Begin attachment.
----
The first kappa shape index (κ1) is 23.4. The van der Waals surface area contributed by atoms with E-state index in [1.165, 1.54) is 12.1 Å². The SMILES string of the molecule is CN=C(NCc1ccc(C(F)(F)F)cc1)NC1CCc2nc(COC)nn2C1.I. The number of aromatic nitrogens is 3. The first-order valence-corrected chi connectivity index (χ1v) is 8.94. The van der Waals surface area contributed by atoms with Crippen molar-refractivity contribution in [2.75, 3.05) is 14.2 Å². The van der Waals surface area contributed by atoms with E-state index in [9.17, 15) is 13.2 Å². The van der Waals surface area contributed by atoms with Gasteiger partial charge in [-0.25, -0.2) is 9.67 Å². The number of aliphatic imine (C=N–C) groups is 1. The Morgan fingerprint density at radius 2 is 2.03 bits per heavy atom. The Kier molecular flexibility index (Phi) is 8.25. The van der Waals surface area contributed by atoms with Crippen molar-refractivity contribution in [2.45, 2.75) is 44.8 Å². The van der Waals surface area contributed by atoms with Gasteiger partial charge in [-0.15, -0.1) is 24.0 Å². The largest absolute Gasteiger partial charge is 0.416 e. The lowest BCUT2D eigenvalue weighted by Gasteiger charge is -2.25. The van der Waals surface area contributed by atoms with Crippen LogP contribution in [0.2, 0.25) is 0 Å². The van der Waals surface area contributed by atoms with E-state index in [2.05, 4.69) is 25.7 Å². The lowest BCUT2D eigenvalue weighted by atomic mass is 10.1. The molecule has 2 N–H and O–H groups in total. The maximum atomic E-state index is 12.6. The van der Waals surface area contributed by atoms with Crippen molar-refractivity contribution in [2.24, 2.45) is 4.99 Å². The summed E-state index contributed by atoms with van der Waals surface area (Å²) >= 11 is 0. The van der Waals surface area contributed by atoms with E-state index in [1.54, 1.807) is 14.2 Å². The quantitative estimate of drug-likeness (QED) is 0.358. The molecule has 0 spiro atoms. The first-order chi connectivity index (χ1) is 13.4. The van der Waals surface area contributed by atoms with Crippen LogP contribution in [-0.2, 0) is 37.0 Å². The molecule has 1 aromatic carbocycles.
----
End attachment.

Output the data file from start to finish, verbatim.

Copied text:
The first kappa shape index (κ1) is 23.4. The van der Waals surface area contributed by atoms with E-state index in [1.165, 1.54) is 12.1 Å². The SMILES string of the molecule is CN=C(NCc1ccc(C(F)(F)F)cc1)NC1CCc2nc(COC)nn2C1.I. The number of aromatic nitrogens is 3. The first-order valence-corrected chi connectivity index (χ1v) is 8.94. The van der Waals surface area contributed by atoms with Crippen molar-refractivity contribution in [2.75, 3.05) is 14.2 Å². The van der Waals surface area contributed by atoms with E-state index in [9.17, 15) is 13.2 Å². The van der Waals surface area contributed by atoms with Gasteiger partial charge in [-0.25, -0.2) is 9.67 Å². The number of aliphatic imine (C=N–C) groups is 1. The Morgan fingerprint density at radius 2 is 2.03 bits per heavy atom. The Kier molecular flexibility index (Phi) is 8.25. The van der Waals surface area contributed by atoms with Crippen molar-refractivity contribution in [2.45, 2.75) is 44.8 Å². The van der Waals surface area contributed by atoms with Gasteiger partial charge in [-0.15, -0.1) is 24.0 Å². The largest absolute Gasteiger partial charge is 0.416 e. The lowest BCUT2D eigenvalue weighted by Gasteiger charge is -2.25. The van der Waals surface area contributed by atoms with Crippen LogP contribution in [0.2, 0.25) is 0 Å². The van der Waals surface area contributed by atoms with E-state index in [2.05, 4.69) is 25.7 Å². The lowest BCUT2D eigenvalue weighted by atomic mass is 10.1. The molecule has 2 N–H and O–H groups in total. The maximum atomic E-state index is 12.6. The van der Waals surface area contributed by atoms with Crippen molar-refractivity contribution in [2.24, 2.45) is 4.99 Å². The summed E-state index contributed by atoms with van der Waals surface area (Å²) >= 11 is 0. The van der Waals surface area contributed by atoms with E-state index in [1.54, 1.807) is 14.2 Å². The quantitative estimate of drug-likeness (QED) is 0.358. The molecule has 0 spiro atoms. The first-order chi connectivity index (χ1) is 13.4. The van der Waals surface area contributed by atoms with Crippen LogP contribution in [-0.2, 0) is 37.0 Å². The molecule has 1 aromatic carbocycles.